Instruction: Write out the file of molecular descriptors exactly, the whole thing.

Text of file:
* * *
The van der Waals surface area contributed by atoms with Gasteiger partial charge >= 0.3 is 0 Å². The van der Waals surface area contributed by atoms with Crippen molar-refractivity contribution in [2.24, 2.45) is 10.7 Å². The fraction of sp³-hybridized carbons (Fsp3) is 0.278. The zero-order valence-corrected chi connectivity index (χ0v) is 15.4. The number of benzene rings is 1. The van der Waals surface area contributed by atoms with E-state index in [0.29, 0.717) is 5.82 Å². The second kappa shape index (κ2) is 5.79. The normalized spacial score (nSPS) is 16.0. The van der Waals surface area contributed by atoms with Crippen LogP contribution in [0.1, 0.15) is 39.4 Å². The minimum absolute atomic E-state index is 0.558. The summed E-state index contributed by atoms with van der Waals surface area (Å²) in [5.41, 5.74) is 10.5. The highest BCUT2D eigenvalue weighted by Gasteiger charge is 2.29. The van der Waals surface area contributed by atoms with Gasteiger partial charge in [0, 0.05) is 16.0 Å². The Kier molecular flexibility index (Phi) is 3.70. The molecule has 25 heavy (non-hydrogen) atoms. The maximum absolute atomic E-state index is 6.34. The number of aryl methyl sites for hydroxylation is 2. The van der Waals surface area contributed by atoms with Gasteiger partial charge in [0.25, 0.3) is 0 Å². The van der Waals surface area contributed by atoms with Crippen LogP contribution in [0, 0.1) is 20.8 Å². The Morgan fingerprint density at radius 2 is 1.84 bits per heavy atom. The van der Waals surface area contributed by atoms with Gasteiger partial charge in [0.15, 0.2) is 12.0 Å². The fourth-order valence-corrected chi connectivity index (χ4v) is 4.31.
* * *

The van der Waals surface area contributed by atoms with Gasteiger partial charge >= 0.3 is 0 Å². The van der Waals surface area contributed by atoms with Crippen molar-refractivity contribution in [2.24, 2.45) is 10.7 Å². The fraction of sp³-hybridized carbons (Fsp3) is 0.278. The zero-order valence-corrected chi connectivity index (χ0v) is 15.4. The number of benzene rings is 1. The van der Waals surface area contributed by atoms with E-state index in [0.29, 0.717) is 5.82 Å². The second kappa shape index (κ2) is 5.79. The normalized spacial score (nSPS) is 16.0. The van der Waals surface area contributed by atoms with Crippen LogP contribution in [0.1, 0.15) is 39.4 Å². The minimum absolute atomic E-state index is 0.558. The summed E-state index contributed by atoms with van der Waals surface area (Å²) in [5.41, 5.74) is 10.5. The highest BCUT2D eigenvalue weighted by Gasteiger charge is 2.29. The van der Waals surface area contributed by atoms with Gasteiger partial charge in [0, 0.05) is 16.0 Å². The Kier molecular flexibility index (Phi) is 3.70. The molecule has 25 heavy (non-hydrogen) atoms. The maximum absolute atomic E-state index is 6.34. The number of aryl methyl sites for hydroxylation is 2. The van der Waals surface area contributed by atoms with Gasteiger partial charge in [0.25, 0.3) is 0 Å². The van der Waals surface area contributed by atoms with Crippen LogP contribution in [0, 0.1) is 20.8 Å². The Morgan fingerprint density at radius 2 is 1.84 bits per heavy atom. The van der Waals surface area contributed by atoms with Gasteiger partial charge in [0.15, 0.2) is 12.0 Å². The fourth-order valence-corrected chi connectivity index (χ4v) is 4.31.